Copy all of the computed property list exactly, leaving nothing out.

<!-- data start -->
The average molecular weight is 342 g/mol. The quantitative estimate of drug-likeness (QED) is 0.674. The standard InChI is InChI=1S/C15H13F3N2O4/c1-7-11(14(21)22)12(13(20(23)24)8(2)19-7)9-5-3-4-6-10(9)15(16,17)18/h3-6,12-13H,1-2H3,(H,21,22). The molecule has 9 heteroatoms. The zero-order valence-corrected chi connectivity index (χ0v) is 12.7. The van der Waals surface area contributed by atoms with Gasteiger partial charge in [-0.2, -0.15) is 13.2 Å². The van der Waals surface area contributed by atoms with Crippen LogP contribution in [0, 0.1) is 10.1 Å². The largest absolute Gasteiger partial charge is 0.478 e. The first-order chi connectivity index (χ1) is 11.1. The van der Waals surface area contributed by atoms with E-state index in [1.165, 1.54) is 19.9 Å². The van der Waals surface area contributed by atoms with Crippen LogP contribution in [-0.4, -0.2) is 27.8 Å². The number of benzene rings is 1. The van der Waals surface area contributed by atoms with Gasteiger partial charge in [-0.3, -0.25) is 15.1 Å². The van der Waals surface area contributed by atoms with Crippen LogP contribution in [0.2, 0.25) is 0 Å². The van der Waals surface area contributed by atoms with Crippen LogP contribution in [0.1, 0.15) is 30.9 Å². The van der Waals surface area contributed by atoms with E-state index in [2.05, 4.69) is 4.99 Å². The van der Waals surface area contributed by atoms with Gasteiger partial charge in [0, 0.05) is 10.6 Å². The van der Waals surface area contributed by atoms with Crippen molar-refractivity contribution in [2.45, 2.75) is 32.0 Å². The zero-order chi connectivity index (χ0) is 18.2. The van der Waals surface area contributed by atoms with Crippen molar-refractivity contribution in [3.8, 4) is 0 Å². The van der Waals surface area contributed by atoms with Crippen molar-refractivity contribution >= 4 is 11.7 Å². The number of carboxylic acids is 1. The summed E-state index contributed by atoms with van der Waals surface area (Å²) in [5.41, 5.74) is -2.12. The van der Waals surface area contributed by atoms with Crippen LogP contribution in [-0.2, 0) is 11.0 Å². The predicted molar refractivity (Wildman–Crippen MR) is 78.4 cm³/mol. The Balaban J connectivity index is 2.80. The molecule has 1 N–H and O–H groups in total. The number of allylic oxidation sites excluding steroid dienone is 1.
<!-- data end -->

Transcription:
The average molecular weight is 342 g/mol. The quantitative estimate of drug-likeness (QED) is 0.674. The standard InChI is InChI=1S/C15H13F3N2O4/c1-7-11(14(21)22)12(13(20(23)24)8(2)19-7)9-5-3-4-6-10(9)15(16,17)18/h3-6,12-13H,1-2H3,(H,21,22). The molecule has 9 heteroatoms. The zero-order valence-corrected chi connectivity index (χ0v) is 12.7. The van der Waals surface area contributed by atoms with Gasteiger partial charge in [-0.2, -0.15) is 13.2 Å². The van der Waals surface area contributed by atoms with Crippen LogP contribution in [0, 0.1) is 10.1 Å². The largest absolute Gasteiger partial charge is 0.478 e. The first-order chi connectivity index (χ1) is 11.1. The van der Waals surface area contributed by atoms with E-state index in [1.165, 1.54) is 19.9 Å². The van der Waals surface area contributed by atoms with Crippen LogP contribution in [-0.4, -0.2) is 27.8 Å². The number of benzene rings is 1. The van der Waals surface area contributed by atoms with Gasteiger partial charge in [-0.3, -0.25) is 15.1 Å². The van der Waals surface area contributed by atoms with Crippen LogP contribution in [0.2, 0.25) is 0 Å². The van der Waals surface area contributed by atoms with Crippen LogP contribution in [0.1, 0.15) is 30.9 Å². The van der Waals surface area contributed by atoms with E-state index in [2.05, 4.69) is 4.99 Å². The van der Waals surface area contributed by atoms with Gasteiger partial charge in [0, 0.05) is 10.6 Å². The van der Waals surface area contributed by atoms with Crippen molar-refractivity contribution in [2.45, 2.75) is 32.0 Å². The zero-order chi connectivity index (χ0) is 18.2. The van der Waals surface area contributed by atoms with Crippen molar-refractivity contribution in [3.8, 4) is 0 Å². The van der Waals surface area contributed by atoms with Crippen molar-refractivity contribution >= 4 is 11.7 Å². The number of carboxylic acids is 1. The summed E-state index contributed by atoms with van der Waals surface area (Å²) in [5.41, 5.74) is -2.12. The van der Waals surface area contributed by atoms with Crippen LogP contribution in [-0.2, 0) is 11.0 Å². The predicted molar refractivity (Wildman–Crippen MR) is 78.4 cm³/mol. The Balaban J connectivity index is 2.80. The molecule has 1 N–H and O–H groups in total. The number of allylic oxidation sites excluding steroid dienone is 1.